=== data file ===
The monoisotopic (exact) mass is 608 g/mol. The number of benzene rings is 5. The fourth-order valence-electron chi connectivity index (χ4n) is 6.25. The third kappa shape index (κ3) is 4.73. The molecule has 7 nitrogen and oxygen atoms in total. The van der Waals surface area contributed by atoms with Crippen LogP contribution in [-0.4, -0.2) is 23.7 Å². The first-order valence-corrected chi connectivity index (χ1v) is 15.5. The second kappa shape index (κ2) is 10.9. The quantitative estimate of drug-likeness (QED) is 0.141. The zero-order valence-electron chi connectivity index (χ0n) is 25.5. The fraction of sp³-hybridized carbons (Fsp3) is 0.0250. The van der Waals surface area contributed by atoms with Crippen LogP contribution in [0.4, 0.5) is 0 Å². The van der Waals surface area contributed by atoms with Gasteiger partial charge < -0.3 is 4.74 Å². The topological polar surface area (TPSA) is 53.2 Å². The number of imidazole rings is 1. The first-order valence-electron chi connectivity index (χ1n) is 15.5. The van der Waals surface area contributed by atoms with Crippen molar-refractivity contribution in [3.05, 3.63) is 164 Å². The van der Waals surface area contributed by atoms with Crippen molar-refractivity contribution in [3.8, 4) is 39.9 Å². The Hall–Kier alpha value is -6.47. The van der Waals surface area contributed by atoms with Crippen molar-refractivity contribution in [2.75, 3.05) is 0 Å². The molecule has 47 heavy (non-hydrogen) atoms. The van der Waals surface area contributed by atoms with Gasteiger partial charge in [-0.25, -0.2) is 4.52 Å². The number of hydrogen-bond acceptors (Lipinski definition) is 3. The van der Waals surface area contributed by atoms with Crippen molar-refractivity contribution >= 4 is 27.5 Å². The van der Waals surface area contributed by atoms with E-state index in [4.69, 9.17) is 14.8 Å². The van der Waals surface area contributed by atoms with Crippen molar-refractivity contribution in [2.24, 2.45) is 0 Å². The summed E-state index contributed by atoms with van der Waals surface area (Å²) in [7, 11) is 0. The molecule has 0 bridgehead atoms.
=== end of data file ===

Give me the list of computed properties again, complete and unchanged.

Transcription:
The monoisotopic (exact) mass is 608 g/mol. The number of benzene rings is 5. The fourth-order valence-electron chi connectivity index (χ4n) is 6.25. The third kappa shape index (κ3) is 4.73. The molecule has 7 nitrogen and oxygen atoms in total. The van der Waals surface area contributed by atoms with Crippen LogP contribution in [-0.4, -0.2) is 23.7 Å². The first-order valence-corrected chi connectivity index (χ1v) is 15.5. The second kappa shape index (κ2) is 10.9. The quantitative estimate of drug-likeness (QED) is 0.141. The zero-order valence-electron chi connectivity index (χ0n) is 25.5. The fraction of sp³-hybridized carbons (Fsp3) is 0.0250. The van der Waals surface area contributed by atoms with Crippen LogP contribution in [0.4, 0.5) is 0 Å². The van der Waals surface area contributed by atoms with Gasteiger partial charge < -0.3 is 4.74 Å². The topological polar surface area (TPSA) is 53.2 Å². The number of imidazole rings is 1. The first-order valence-electron chi connectivity index (χ1n) is 15.5. The van der Waals surface area contributed by atoms with Crippen molar-refractivity contribution in [3.05, 3.63) is 164 Å². The van der Waals surface area contributed by atoms with Crippen molar-refractivity contribution in [3.8, 4) is 39.9 Å². The Hall–Kier alpha value is -6.47. The van der Waals surface area contributed by atoms with Crippen molar-refractivity contribution in [2.75, 3.05) is 0 Å². The molecule has 47 heavy (non-hydrogen) atoms. The van der Waals surface area contributed by atoms with Gasteiger partial charge in [-0.25, -0.2) is 4.52 Å². The number of hydrogen-bond acceptors (Lipinski definition) is 3. The van der Waals surface area contributed by atoms with Crippen molar-refractivity contribution >= 4 is 27.5 Å². The van der Waals surface area contributed by atoms with E-state index in [4.69, 9.17) is 14.8 Å². The van der Waals surface area contributed by atoms with Crippen molar-refractivity contribution in [2.24, 2.45) is 0 Å². The summed E-state index contributed by atoms with van der Waals surface area (Å²) in [7, 11) is 0. The molecule has 0 bridgehead atoms.